It sounds unbelievable, and even doctors said they thought it was a joke. But there is a unique phenomenon where those who sustain a traumatic brain injury wind up speaking with a foreign accent.
The Washington Post recently did a story on Foreign Accent Syndrome, which the paper described as a “a rare and little-understood medical condition that can follow a serious brain injury.” http://www.washingtonpost.com/wp-dyn/content/article/2010/05/28/AR2010052801724_pf.html
Less than 60 cases of the Foreign Accent Syndrome have been reported globally. And one doctor who has studied some of their brain images said that when he first heard about the syndrome, he thought it was someone’s joke, not real.
The Post story profiled one of them. Robin Vanderlip woke up speaking with a Russian accent after falling down stairs and hitting her head in May 2007. Vanderlip is an East Coast native, but people now constantly ask her where she is from.
The National Institutes of Health and the University of Maryland are both studying Vanderlip’s case. What happened to the 42-year-old woman has happened, and been reported on, before.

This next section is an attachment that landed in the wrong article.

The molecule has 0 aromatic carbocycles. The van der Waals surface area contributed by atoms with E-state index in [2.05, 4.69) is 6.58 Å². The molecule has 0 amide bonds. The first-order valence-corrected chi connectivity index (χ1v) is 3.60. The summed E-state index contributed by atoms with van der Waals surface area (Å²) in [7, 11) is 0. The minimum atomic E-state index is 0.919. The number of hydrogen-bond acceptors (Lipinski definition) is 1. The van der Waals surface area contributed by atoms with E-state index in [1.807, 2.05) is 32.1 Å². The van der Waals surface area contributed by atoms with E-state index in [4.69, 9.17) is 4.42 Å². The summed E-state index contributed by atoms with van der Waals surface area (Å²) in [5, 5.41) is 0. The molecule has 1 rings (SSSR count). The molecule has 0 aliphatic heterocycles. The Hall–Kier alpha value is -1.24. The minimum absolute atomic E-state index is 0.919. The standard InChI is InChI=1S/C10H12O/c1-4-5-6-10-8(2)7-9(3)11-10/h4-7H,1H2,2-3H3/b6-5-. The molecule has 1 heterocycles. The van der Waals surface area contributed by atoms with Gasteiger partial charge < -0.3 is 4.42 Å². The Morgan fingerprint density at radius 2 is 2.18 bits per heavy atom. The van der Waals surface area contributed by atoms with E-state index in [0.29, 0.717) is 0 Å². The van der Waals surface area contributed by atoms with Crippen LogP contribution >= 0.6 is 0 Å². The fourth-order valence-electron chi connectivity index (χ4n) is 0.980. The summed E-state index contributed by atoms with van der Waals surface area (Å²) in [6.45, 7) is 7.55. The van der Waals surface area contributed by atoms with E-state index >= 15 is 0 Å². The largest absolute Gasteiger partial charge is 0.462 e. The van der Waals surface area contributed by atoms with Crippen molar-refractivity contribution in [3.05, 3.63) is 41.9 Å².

The first case was reported toward the end of World War II by a neurologist who was treating a Norwegian woman. She sustained a head injury from shrapnel and went into a coma. She woke up speaking with a German accent, which prompted her own countrymen to ostracize her.
There Post cites from other examples people demonstrating Foreign Accent Syndrome after suffering a brain injury. They include: a Louisiana woman who began speaking with a Cajun dialect; a woman from England who now has a Jamaican accent; and a Boston resident with a Scottish burr.
Vanderlip has been extremeley despondent about her condition. She has a suit pending against the National 4-H Council, seeking $1 million in damages. She fell on the stairs in the council’s building in Chevy Chase, Md., falling backward and hitting her head. Her suit charges that the stairs were unsafe.